In adulthood, every one month of the rat is equivalent to three human years [ the timing of cardiovascular outcomes determined from 12 weeks to 4 months of age in rats, which corresponds to humans from childhood to early adulthood. Accordingly, knowledge gaps about long-term adverse effects of early life insults on CVD and gut microbiota in older adult offspring remain large.

    In view of the fact that a variety of insults during fetal development generates similar cardiovascular outcomes (e.g., hypertension) in adulthood, this raises the possibility that a common pathway is involved in the pathogenesis of the developmental origins of CVD. Presently, several mechanisms have been linked to the developmental origins of CVD, such as oxidative stress, nitric oxide (NO) deficiency, Some of them are interrelated to gut microbiota dysbiosis. Recent evidence has been accumulated by deciphering the role of gut microbiota in the developmental origins of CVD, including alterations of SCFAs and their receptors, increases of TMAO, uremic toxins, and aryl hydrocarbon receptor (AhR), and aberrant renin-angiotensin system (RAS) [43][44] (Figure 1).

    Figure 1. Overview of the common mechanisms linking gut microbiota dysbiosis to cardiovascular programming. CVD—cardiovascular disease. SCFA—short chain fatty acid. TMAO—trimethylamine N-oxide. AhR—aryl hydrocarbon receptor. RAS—renin-angiotensin system. Treg—T regulatory cells. TH17—T helper 17 cells. IS—indoxyl sulfate. IAA—indoleacetic acid. IDG—3-indoxyl β-d-glucuronide. pCS-p—Cresyl sulfate. TMA—trimethylamine.

    Short chain fatty acids (SCFAs) are formed during bacterial fermentation of carbohydrates in the gut. SCFAs have one to six carbon atoms (C1-C6), mainly consisting of acetate (C2), propionate (C3), and butyrate (C4) [45]. SCFAs are generally known to induce vasodilatation, in favor of antihypertension [45].

    In spontaneously hypertensive rats (SHRs), hypertension is related to decreased abundance of acetate- and butyrate-producing bacteria [46]. SCFAs exert their regulation on BP mainly by activating their SCFA receptors, including G protein-coupled receptor 41 (GPR41), 43 (GPR43), 109A (GRP109A), and olfactory receptor 78 (Olfr78) [45]. The Olfr78 is expressed in the renal juxtaglomerular apparatus, where it mediates renin secretion in response to SCFAs to elevate BP [47]. In addition to hypertension, the metabolism of SCFAs is also a factor contributing to obesity [48].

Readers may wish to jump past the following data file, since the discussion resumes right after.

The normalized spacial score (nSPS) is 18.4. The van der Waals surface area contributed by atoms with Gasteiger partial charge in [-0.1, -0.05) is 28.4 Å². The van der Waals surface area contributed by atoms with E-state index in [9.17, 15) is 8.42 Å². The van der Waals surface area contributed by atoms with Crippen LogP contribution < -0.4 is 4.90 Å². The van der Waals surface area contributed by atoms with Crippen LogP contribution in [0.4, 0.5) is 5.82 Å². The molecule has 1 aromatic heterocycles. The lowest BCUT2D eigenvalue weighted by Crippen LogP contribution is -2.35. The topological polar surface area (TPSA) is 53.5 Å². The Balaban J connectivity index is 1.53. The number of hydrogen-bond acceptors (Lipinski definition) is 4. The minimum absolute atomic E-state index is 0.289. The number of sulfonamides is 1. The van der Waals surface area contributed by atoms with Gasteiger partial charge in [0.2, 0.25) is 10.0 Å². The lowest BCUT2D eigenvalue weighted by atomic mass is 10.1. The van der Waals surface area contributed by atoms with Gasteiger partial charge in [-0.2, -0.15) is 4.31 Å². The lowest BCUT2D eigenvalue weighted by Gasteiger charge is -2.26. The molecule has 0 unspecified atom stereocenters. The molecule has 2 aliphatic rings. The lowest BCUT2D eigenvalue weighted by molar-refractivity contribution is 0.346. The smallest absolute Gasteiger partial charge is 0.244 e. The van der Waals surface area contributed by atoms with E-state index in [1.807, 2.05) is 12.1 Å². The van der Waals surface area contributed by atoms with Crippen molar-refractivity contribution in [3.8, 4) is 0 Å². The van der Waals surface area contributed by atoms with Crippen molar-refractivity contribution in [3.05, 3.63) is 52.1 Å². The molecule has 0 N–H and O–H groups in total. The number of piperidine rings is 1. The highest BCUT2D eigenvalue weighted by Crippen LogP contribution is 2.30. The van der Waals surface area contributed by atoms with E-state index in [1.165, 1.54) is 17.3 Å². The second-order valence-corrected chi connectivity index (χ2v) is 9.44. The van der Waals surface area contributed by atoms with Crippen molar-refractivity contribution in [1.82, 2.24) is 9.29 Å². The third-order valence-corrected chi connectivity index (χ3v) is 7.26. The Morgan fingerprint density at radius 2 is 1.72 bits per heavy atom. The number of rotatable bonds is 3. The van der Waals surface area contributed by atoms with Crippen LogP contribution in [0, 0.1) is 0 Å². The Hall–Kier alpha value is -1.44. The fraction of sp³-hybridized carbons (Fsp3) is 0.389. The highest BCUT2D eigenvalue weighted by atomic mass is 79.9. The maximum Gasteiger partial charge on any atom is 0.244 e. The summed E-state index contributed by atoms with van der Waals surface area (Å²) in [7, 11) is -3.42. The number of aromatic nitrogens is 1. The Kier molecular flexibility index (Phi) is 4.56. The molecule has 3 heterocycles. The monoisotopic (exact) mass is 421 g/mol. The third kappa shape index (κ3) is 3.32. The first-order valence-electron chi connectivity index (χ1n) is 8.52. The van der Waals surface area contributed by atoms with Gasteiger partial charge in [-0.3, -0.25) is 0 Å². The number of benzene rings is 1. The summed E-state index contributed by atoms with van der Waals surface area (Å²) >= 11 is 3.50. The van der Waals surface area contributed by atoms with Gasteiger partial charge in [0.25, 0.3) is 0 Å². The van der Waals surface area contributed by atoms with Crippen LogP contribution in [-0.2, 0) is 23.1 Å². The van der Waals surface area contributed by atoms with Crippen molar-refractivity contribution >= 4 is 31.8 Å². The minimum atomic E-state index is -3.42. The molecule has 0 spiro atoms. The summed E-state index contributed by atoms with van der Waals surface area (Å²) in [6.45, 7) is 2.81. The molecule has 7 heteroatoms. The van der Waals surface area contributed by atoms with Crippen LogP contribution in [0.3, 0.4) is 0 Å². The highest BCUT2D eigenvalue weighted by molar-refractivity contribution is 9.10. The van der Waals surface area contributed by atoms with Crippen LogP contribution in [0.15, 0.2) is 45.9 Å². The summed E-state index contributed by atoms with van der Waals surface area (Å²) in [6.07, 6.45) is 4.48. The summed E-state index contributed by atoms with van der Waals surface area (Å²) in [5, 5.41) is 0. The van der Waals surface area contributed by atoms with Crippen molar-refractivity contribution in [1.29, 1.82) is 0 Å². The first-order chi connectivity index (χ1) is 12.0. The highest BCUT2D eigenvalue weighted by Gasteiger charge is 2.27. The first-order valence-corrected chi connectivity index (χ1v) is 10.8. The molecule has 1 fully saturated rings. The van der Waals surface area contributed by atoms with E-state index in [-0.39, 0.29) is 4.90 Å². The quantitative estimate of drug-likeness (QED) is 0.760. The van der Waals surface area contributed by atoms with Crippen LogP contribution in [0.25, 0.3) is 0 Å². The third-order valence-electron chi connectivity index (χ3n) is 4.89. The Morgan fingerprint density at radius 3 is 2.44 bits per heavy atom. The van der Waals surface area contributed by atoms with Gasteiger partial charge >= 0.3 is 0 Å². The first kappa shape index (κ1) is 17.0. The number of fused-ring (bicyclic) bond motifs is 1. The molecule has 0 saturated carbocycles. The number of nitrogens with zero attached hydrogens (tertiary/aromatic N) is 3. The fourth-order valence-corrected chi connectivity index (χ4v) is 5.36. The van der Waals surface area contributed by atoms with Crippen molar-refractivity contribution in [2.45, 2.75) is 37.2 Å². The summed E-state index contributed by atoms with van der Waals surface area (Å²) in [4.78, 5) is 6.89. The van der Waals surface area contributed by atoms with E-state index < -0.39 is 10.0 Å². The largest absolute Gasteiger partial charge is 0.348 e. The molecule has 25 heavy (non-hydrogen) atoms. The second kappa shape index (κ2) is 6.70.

In a maternal minocycline exposure model, minocycline-induced hypertension is associated with decreased plasma levels of acetate and butyrate [27]. Another report demonstrated that maternal garlic oil therapy protects against increases in blood pressure induced by high-fat diets in adult male rat offspring, which coincided with increases of acetate, butyrate, and propionate levels, as well as their producing microorganisms [49]. Additionally, SCFA supplementation in pregnancy and lactation have shown positive benefits on hypertension of developmental origins [23][50]. These findings support the notion that SCFAs and their receptors might be a key mechanism underlying developmental programming of hypertension.

    Besides CVD, TMAO also contributes to other cardiovascular risks, such as chronic kidney disease (CKD), type II diabetes, insulin resistance, and NAFAD [51]. ) signaling, inflammatory gene expression, and leukocyte-endothelial cell adhesion in atherosclerosis development [52]. TMAO is a small colorless amine oxide produced by gut microbiota metabolism. The first step involves gut microbial trimethylamine (TMA) formation from dietary precursors (e.g., choline and carnitine); in the second step, TMA is oxidized to TMAO by flavin-containing monooxygenases (FMOs) in the liver